Indiana Is In A State Of Crisis When It Comes To Maternal Mortality

Indiana Is In A State Of Crisis When It Comes To Maternal Mortality

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Indiana, for all of its faults, does have some benefits, including a relatively affordable cost of living. But when it comes to the price of health care in the state, an individual’s average payout for treatment is higher than many places in the nation, with ER visits more than double the cost of what they are in surrounding states.

Considering these steep prices, Indiana’s healthcare system should be phenomenal, right? As it turns out, Indiana is one of three states with the highest childbirth-related deaths and injuries in the nation.

According to a recent and in-depth study from the USA Today, which compiled evidence from the Agency for Healthcare Research and Quality, Health Resources and Services Administration, and the CDC, there are 41.4 deaths for every 100,000 live births for white women, and 53.4 deaths for every 100,000 live births for African-American mothers. When Indiana is compared to places like California and many other rural areas, Indiana mothers are eleven times more likely to die from childbirth.

But perhaps the most shocking finding of them all? Indiana mothers are dying at a higher rate than mothers in Iraq — a country that doesn’t even come close to having the same health care resources as other developed countries, like the U.S. And when it comes to America as a whole, with a maternal mortality rate of 20.7 for every 100,000 births, the U.S. is losing mothers at twice the rate as any other developed country.

This is an outrage and major cause for public concern.

 

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What makes it even more alarming is that, given these harrowing statistics, resources that could have helped to prevent some of these deaths (and injuries) have been slashed.

In June 2018, a Planned Parenthood facility in the second largest city in Indiana, Fort Wayne, was shut down. Research shows us that without organizations like these, which provide free and low-cost services to women, including birth control, more unwanted pregnancies will happen. Which means more complications occurring and maternal health declining in surrounding areas.

On the last day of the 2019 legislative session, Indiana Senator Breaux’s new law, which would pay to have doulas provided statewide under Senate Enrolled Act 416, lost its funding. Doulas serve a number of functions throughout pregnancy, including providing care to the mother and advocating for both baby and mom.

Considering Indiana’s rise in maternal deaths, the proposed legislation could have made a significant impact on these mortality numbers, especially when we consider the lack of maternal health care facilities throughout dozens of rural Indiana counties.

Commissioner at the Indiana State Department of Health, Dr. Kristina Box, tells Indianapolis’s NBC-13 that a large number of the maternal deaths in the state occur in rural and urban areas. According to NBC 13, these places are often referred to as “maternity deserts” — a term used by the March of Dimes in reference to under-served areas for maternal health.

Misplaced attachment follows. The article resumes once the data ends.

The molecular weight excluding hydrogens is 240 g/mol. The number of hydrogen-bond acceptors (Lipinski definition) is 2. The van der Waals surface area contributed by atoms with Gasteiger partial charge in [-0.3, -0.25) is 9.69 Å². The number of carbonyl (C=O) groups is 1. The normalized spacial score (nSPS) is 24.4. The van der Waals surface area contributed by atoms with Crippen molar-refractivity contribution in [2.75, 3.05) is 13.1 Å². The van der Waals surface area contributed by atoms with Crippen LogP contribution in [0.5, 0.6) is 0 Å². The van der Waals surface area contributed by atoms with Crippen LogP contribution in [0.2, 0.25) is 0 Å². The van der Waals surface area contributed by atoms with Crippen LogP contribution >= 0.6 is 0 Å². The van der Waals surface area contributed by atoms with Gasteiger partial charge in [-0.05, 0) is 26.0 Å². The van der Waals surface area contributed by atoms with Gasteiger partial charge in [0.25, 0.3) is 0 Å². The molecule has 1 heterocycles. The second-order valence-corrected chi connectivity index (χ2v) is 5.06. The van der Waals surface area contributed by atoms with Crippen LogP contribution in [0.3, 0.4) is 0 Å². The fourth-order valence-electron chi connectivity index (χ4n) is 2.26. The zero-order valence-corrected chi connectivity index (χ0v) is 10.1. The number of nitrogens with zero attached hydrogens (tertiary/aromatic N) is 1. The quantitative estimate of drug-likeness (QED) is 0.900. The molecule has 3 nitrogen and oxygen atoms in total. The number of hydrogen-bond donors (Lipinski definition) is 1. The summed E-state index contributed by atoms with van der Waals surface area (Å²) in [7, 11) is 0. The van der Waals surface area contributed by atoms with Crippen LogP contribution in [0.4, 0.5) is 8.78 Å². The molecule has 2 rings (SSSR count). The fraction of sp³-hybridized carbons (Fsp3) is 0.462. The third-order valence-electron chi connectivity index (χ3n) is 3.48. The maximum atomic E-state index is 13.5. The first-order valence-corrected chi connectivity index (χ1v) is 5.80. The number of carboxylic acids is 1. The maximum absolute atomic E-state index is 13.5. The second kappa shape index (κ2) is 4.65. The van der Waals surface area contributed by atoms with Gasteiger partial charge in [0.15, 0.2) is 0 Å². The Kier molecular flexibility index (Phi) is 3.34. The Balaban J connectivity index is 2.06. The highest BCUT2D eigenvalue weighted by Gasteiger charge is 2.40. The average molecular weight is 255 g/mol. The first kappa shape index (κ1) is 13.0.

When Indiana is compared to places like California and many other rural areas, Indiana mothers are eleven times more likely to die from childbirth.

“We have 33 counties that either have no hospital or the hospital has no OB services,” Dr. Box told NBC-13.

In emergent situations, these counties do not possess the medical resources needed which would allow mothers life-saving care when time is of the essence. Although meant to be a joyous time, childbirth can be dangerous and scary for both mom and baby. In the case of hemorrhage, dangerously high blood pressure, or infection, things could become fatal for both mom and baby if not tended to in a professional and timely manner. And without maternal care being offered and readily available in all of Indiana’s counties, the mortality rate for mothers is going to continue to rise while injuries skyrocket.

According to the USA Today study, which sparked the nation’s interest to investigate maternal death with urgency, we see these deaths are not solely due to poverty or a pre-existing medical conditions, as has been accused in the past.

According to the CDC, a majority of the 700-800 deaths we see each year in America are preventable. But the problem is that we’ve not taken the initiative to make any preventative changes.

We have spectacular doctors and surgeons spread across our nation, but it’s impossible for them to save lives working with a system that fights against them. The U.S. lacks specific protocol for dealing with urgent pregnancy-related health concerns (the most common being hemorrhage and high blood pressure). Much like when someone enters the ER with a complaint of chest pains, this protocol would follow a set of guidelines to assure the mother and baby’s health. 

“We have 33 counties that either have no hospital or the hospital has no OB services,” Dr. Kristina Box told NBC-13.

But what makes this so heart-wrenching and unacceptable is the fact that we know these protocols would help our mothers, and yet, the nation still isn’t doing anything about it. Meanwhile, funding is pulled from programs that promote maternal health.

All of this begs the question: Why aren’t pregnant and postpartum mothers properly cared for in one of the wealthiest countries in the world? Why aren’t mothers’ health being taken seriously? And why isn’t more preventative care provided?

Because until it is, more women will continue to die.